As a business grows, it needs to develop procedures for routine activities. But there’s one group of people you absolutely must talk to whenever you define a process.
These people are the stakeholders who are directly affected by the work itself.
That might sound simple, but it’s rarely done. How often does some new edict come down from management? It’s a frequent topic here on The Methodology Blog, from the story of the nuclear launch codes to issues with telephony and document management software. And a piece from the Harvard Business Review, titled Don’t Set Process Without Input from Frontline Workers, suggests that we should “bring thinkers and doers together.”:
You know those guys with the clipboards and checklists? Those annoying folks who drone on about compliance and procedure? Those sticklers who find reasons why things can’t be done? Every large institution has them. They are the process nerds. And within many companies, a tribal war is raging between these nerds and everyone else. But the world’s best organizations are calling a truce: They are learning how to turn the potentially destructive power of process and procedure to everyone’s benefit.
The guys with the clipboards are an easy target for mockery and disdain, but there are great opportunities buried in those flowcharts and manuals. There’s no arguing with the onward march of process. The challenge is to bring the nerds back to the front line and to make process design a distributed activity. Only then can we get systems that work properly and intelligent compliance.
That article shares a couple of examples of how frontline employees were excluded from decision-making procedures that directly impacted them. But a broader question might be: why don’t we talk to the people doing the work when we’re defining the work?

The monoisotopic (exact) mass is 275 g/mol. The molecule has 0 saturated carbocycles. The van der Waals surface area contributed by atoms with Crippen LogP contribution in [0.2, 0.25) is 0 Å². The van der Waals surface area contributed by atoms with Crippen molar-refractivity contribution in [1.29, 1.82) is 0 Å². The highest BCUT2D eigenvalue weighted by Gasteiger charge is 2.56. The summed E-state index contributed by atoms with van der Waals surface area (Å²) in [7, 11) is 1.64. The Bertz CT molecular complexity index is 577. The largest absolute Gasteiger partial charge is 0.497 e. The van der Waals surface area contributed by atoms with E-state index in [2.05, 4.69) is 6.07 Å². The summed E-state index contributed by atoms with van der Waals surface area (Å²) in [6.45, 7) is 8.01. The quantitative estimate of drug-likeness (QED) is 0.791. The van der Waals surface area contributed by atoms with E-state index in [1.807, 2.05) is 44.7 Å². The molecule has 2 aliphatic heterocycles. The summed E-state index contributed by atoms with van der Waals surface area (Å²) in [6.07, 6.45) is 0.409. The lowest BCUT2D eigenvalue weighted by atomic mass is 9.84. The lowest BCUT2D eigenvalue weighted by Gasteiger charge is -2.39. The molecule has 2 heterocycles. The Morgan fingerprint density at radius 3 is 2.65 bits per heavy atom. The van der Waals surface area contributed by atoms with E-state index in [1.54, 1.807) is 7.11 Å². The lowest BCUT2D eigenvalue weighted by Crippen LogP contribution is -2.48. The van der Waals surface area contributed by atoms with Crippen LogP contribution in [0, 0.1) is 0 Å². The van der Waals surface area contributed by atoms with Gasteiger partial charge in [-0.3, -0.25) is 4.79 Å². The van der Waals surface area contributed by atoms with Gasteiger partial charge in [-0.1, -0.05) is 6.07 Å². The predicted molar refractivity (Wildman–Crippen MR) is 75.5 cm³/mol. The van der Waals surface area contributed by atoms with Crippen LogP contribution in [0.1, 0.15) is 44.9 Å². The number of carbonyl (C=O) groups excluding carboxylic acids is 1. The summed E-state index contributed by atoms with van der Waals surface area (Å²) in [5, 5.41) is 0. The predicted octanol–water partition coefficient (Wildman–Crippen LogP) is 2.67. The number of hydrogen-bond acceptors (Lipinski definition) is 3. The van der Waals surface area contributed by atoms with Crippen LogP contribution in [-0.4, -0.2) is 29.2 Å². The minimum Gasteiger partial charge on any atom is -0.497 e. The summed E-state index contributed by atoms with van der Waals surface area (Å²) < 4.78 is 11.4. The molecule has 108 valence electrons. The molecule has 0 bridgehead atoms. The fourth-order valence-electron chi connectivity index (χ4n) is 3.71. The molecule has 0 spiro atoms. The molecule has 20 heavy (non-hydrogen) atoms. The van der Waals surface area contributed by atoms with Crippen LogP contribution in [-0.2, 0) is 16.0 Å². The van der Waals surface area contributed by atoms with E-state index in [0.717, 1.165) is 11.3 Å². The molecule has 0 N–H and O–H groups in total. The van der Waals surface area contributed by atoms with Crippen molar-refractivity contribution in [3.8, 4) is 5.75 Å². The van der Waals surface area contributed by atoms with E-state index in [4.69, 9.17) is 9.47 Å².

I think there are handful of reasons why this happens:
Organizations Are Hierarchical, But Customers Are Not
The saying goes that “everybody has a boss.” But in many companies, there are layers upon layers of management. Each person reports to someone, who reports to someone else, and so on. According to Forbes contributor Steve Denning:
The opposite of top-down is not bottom-up, but outside-in. GE’s Jack Welch once defined hierarchical organizations as places in which ‘everyone has their face toward the CEO and their ass toward the customer’… The focal point is the customer who defines the organization’s purpose and thus the value work that it exists to carry out.
We want to treat every customer like they are special and unique and important, but we tend to treat lower level employees as, well, “low level.” Therefore, upper level people tend to define processes and procedures for lower level people, thus reinforcing the problem.
We Classify People Into “Thinkers” and “Doers”
That phrase “thinkers” and “doers” comes from the subtitle of the article in the Harvard Business Review. While this might seem like another way to represent hierarchy, it goes deeper. Businesses have “exempt” and “non-exempt” workers. There are employees and contractors, or labor vs. management, or temps and permanent team members.
Everyone has to think at work, and everyone has to do at work as well. When managers roll up their sleeves and do the dirty work themselves it helps people feel more connected. And when front-line workers are asked their opinion, that’s a key step in the advancement of their careers.
Respect Is Not The Highest Corporate Value
We teach children to have respect for others, we hold doors for strangers, and we announce that “people are our greatest asset,” but too often it seems that we don’t actually respect our employees. You can tell this in the tone of signs hanging on the wall. You can see it when employees rush out when the clock strikes five or are afraid to head home early. A lack of respect is everywhere.
Since we apparently don’t have much respect for the people who work for us, why would we ask their opinion? But of course, we should find out what everyone thinks. Because, we should respect everyone who is part of the business. Changing that will change everything else.